Facebook & Social Media Causes Depression In Teenagers?
Parents deserve more respect. Raising a teenager can be so difficult. Teenagers go through so many changes. They face many challenges such as physical, social and mental changes. It can be hard for some teenagers to avoid temptation and to keep their self confidence in check. It can be equally as difficult for parents to let their son or daughter go through the changes.
High school can make or break the maturity process of a teenager. Teenagers learn new talents and learn what their strengths and weaknesses are. If you were like me, you just find ways to survive through the awkward years and tell yourself that college life will be better. (That is the truth) There are others that struggle to fit in and feel as though they are worthless. Offensive remarks and peer pressure can cause some teenagers to go through periods of depression. Some teenagers find ways to beat their depression, while others are never able to escape the demons of depression. Parents be aware, a new source of depression is emerging and it might come from a unlikely source; Facebook!
According to Facebook, there are over 500 million active users with 50% of active users logging on every day. The average user has 130 friends! Facebook allows anyone to find old friends, post pictures, tell people what you are doing and network with people in your field. As with many things in life, people find ways to abuse the social media networks by stalking others, bullying others online and hacking personal accounts to obtain personal information. I am going to focus on the negative impact Facebook is having on teenagers.
As parents, you may be skeptical of the fact that Facebook and other social media sites are causing some teens to become depressed, but it is the truth. As the Today show recently reported, some Facebook users are becoming depressed after spending time viewing other friends Facebook pages.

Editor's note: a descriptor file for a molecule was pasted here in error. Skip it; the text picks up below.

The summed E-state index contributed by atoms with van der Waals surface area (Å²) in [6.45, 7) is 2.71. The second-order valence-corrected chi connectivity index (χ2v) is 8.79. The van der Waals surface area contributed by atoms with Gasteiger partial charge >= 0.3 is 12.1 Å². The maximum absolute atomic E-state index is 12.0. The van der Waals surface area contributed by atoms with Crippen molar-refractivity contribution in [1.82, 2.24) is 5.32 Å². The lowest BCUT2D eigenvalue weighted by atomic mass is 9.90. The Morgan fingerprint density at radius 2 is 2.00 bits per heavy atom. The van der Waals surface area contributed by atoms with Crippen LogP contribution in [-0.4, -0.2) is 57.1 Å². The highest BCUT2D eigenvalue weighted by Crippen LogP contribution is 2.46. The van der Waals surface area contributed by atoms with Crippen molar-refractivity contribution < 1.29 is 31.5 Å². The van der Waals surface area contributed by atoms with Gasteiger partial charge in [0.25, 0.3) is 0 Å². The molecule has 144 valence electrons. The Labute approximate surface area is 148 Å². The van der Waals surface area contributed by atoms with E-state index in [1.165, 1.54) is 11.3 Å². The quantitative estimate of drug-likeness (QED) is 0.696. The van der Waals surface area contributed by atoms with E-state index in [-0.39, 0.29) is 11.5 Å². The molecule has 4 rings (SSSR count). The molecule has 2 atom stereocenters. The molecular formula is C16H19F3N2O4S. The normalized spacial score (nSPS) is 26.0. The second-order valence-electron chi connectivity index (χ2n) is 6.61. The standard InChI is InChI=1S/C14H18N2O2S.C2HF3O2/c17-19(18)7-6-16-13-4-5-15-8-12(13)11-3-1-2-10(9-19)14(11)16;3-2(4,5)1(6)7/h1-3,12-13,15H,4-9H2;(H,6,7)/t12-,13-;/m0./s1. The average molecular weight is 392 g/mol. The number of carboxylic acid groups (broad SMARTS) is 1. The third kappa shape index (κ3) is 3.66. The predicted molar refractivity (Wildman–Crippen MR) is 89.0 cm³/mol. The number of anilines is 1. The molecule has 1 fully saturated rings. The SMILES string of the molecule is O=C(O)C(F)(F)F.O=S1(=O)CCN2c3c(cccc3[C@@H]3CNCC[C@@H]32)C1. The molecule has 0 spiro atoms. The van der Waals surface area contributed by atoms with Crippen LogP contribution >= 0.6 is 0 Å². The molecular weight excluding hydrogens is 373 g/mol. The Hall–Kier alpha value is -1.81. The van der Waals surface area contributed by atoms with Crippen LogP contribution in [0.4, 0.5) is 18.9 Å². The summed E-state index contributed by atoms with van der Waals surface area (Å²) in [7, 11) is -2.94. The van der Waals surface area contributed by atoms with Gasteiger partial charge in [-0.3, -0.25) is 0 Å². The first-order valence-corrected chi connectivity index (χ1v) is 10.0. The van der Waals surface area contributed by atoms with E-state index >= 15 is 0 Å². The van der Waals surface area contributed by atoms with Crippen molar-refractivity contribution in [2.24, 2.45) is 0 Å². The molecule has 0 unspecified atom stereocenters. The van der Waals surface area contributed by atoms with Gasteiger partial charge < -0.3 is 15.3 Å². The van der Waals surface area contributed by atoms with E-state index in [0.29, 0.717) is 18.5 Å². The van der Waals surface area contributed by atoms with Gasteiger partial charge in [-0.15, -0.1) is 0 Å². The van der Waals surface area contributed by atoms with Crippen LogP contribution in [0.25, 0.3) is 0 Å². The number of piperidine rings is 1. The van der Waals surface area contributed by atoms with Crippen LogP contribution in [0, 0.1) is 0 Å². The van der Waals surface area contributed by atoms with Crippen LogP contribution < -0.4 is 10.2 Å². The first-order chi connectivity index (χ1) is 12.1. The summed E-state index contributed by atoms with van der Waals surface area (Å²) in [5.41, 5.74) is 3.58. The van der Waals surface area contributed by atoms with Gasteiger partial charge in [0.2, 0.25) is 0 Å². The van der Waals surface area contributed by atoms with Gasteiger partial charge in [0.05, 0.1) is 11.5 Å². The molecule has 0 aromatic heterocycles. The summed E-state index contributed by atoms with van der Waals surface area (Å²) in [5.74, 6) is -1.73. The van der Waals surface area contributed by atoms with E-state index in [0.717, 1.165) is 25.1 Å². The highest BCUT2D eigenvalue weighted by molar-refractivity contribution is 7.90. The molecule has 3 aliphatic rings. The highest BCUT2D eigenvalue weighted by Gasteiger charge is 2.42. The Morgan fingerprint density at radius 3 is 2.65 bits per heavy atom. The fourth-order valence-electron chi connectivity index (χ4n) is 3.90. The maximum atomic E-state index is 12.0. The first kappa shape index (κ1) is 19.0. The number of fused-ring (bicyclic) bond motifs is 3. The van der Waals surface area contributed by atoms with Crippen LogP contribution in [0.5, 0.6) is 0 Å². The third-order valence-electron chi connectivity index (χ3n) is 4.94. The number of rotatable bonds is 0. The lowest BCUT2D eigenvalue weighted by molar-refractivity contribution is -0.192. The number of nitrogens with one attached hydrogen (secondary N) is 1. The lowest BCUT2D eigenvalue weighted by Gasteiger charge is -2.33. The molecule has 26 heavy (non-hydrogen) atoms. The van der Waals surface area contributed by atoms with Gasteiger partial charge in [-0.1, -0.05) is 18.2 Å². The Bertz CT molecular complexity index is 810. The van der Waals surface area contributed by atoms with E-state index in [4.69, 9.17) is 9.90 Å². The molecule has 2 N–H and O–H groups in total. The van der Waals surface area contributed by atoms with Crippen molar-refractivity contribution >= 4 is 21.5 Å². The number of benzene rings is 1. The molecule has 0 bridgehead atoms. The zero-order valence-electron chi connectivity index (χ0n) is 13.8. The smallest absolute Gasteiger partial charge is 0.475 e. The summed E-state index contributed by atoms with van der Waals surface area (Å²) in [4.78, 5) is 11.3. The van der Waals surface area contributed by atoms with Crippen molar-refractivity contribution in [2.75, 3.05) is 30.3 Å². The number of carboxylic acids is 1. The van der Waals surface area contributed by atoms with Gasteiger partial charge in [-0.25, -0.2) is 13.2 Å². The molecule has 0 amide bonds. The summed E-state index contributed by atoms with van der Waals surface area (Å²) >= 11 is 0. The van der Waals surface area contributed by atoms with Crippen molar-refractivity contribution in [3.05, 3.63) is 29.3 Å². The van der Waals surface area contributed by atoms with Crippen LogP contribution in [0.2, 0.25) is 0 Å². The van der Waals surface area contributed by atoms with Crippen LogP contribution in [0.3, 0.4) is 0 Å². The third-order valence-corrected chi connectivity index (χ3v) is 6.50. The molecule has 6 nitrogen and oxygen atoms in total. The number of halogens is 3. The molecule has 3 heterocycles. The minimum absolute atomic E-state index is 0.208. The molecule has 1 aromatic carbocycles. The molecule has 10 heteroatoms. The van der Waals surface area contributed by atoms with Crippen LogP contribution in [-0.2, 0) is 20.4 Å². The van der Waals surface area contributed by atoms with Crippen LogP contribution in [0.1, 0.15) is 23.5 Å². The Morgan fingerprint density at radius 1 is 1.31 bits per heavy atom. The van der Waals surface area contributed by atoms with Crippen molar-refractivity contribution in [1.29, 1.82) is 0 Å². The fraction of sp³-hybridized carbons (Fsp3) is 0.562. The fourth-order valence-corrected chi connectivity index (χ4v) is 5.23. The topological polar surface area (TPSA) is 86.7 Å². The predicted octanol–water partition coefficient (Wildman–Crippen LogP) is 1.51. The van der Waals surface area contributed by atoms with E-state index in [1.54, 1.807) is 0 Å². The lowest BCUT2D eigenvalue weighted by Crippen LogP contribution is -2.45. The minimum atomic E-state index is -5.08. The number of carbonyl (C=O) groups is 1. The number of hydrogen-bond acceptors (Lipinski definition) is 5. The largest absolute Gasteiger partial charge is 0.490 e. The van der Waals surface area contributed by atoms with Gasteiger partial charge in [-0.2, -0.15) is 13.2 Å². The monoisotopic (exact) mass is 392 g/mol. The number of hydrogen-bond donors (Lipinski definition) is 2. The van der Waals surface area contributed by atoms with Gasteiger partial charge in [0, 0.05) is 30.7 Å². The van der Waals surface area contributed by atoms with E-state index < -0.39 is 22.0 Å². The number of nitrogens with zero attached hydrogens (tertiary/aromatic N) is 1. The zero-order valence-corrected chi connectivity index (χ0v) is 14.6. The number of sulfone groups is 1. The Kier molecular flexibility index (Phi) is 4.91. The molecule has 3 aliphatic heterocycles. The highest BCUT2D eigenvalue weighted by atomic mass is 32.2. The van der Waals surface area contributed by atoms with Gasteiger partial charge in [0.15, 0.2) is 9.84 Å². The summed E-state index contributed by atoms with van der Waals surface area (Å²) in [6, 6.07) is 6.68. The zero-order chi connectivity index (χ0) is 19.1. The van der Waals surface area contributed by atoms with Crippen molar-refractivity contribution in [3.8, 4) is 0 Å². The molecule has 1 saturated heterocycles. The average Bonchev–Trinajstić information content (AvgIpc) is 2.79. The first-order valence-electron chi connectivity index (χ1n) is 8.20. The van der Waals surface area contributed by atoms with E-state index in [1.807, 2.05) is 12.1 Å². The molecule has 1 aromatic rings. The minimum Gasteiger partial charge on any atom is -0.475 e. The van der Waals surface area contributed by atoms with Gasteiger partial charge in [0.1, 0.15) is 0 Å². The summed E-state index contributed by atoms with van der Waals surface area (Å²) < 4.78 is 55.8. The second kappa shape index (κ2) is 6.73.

One of the main benefits of social media is the fact that we can openly share information to people across the world. However, some teenagers view pages of their friends and begin to feel inadequate. Perhaps, many of their classmates deny friend requests. Others may even bully others online. Some may be jealous of their friends that post messages on Facebook. One of the biggest attention getters on Facebook is the relationship status application. Whenever someone posts a relationship update, such as single or in a relationship, it can cause quite a stir. At times, some teens may be jealous as they observe that most of their friends have a significant other.
As the video on Facebook depression shows, teenagers can feel depressed when they login to discover that many of their friends on Facebook do not care. Facebook can even cause some teens to isolate themselves. The online community leaves users easily susceptible to online bullying and this problem will not go away.
What Can Parents Do To Help Their Child Avoid “Facebook Depression”?
Try to limit the amount of time your child or teenager spends on Facebook or Twitter. Pay attention to sudden mood changes. Visit their Facebook page and read what their friends are posting on their wall. First and foremost, make sure your child understands that everything they post on their wall and photo album can be viewed by all their friends. The emerging social media network is a great thing for society to stay updated with friends and family. However, the side affect is that users are not afraid to voice their opinion online about other people. Teenagers that already have social anxieties may easily fall into depression after using Facebook. If you already know your child has low self-confidence, it would be a great idea to monitor your teen’s Facebook usage. Good luck parents!